After pleading guilty to charges for tampering with public records or information, as well as falsifying or tampering with records in Bergen County Superior Court in June of 2010, a former municipal court judge recently received a six-month legal license suspension from the New Jersey Supreme Court’s Office of Attorney Ethics.
54-year-old Jersey City resident Wanda Molina, the former Chief Judge at Jersey City Municipal Court, was originally charged in connection with offenses involving the alteration of state-issued tickets. According to court documents, Molina admitted to abusing her judicial power by dismissing eight summonses for parking violations issued to her significant other between October 30, 2006 and April 2, 2007.
Molina subsequently resigned from her position on September 21, 2007. After she pleaded guilty to the charges, Bergen County Superior Court Judge Harry G. Carroll sentenced Molina to three years of probation in August of 2010. In addition, she is no longer eligible for public employment in New Jersey.
In reference to the charges for to which the former judge pleaded guilty, tampering with public records or information is considered a third-degree offense, punishable by a term of incarceration ranging from 3 to 5 years in New Jersey State Prison. On the other hand,falsifying or tampering with records offenses, governed under N.J.S.A. 2C:21-4, are classified as crimes of the fourth-degree, which are punishable by a maximum of 18 months of imprisonment.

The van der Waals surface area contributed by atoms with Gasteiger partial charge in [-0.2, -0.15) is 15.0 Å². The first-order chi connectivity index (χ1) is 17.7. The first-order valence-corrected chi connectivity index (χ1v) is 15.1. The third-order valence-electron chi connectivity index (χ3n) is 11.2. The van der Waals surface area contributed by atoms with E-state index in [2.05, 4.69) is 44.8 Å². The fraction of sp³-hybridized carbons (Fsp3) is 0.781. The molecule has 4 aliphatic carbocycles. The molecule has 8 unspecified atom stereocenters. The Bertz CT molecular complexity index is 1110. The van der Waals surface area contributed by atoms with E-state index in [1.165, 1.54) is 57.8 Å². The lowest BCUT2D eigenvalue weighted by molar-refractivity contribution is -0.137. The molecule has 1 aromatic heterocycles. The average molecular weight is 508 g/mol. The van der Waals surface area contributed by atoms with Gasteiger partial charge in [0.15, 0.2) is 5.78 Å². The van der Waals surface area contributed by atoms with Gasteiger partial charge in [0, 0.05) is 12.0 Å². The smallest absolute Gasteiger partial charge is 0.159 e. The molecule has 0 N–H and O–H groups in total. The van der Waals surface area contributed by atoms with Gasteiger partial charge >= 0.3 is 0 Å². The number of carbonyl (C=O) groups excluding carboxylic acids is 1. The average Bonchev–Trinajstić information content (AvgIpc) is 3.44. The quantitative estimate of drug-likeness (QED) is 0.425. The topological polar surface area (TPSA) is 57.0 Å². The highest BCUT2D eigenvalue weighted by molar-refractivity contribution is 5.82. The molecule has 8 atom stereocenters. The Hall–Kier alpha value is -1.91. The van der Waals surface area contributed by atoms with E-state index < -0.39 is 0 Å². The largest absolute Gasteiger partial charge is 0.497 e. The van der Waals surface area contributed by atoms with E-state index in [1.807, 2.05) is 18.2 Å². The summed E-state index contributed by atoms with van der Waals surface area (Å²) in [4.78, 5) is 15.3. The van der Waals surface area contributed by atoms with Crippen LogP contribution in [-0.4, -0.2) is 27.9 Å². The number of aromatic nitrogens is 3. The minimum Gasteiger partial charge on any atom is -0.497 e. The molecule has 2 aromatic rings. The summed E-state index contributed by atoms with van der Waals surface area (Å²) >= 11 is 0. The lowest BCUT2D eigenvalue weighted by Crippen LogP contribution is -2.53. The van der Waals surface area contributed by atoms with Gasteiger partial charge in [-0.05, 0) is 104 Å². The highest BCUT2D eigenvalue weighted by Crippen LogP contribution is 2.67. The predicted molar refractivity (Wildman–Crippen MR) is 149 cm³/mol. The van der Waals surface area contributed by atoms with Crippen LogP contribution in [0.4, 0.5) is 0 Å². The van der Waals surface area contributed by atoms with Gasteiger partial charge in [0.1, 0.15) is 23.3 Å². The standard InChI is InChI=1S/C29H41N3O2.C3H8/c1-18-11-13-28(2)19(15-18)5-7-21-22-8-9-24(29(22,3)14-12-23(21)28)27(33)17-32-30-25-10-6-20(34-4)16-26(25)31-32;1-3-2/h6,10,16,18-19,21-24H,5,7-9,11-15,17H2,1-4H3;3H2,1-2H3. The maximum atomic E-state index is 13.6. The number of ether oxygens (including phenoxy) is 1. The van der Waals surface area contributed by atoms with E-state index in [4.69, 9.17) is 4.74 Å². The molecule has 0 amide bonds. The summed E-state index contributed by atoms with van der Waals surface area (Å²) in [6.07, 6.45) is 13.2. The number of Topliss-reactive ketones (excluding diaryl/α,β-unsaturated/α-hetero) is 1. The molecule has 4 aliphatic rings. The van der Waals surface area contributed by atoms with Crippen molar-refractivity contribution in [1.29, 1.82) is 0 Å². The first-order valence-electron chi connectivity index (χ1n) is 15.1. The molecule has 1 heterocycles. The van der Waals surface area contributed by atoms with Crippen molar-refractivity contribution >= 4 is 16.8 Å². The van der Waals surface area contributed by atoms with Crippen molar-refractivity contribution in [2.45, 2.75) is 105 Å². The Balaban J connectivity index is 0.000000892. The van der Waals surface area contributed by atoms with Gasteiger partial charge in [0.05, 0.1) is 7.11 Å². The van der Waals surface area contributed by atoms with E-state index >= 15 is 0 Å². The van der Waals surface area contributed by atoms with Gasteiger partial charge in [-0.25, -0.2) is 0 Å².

As part of the most recent disciplinary action in this case, Molina will be required to payrestitution to the Disciplinary Oversight Committee to cover the costs of her legal proceedings. Further, all documentation pertaining to these charges will be included in her record as an attorney practicing in New Jersey.
Considering the penalties to which she was potentially exposed, Molina fared relatively well in this case, as she received a comparably lenient sentence.
For more information pertaining to this case, access the following article: Former top Jersey City judge’s law license suspended for fixing tickets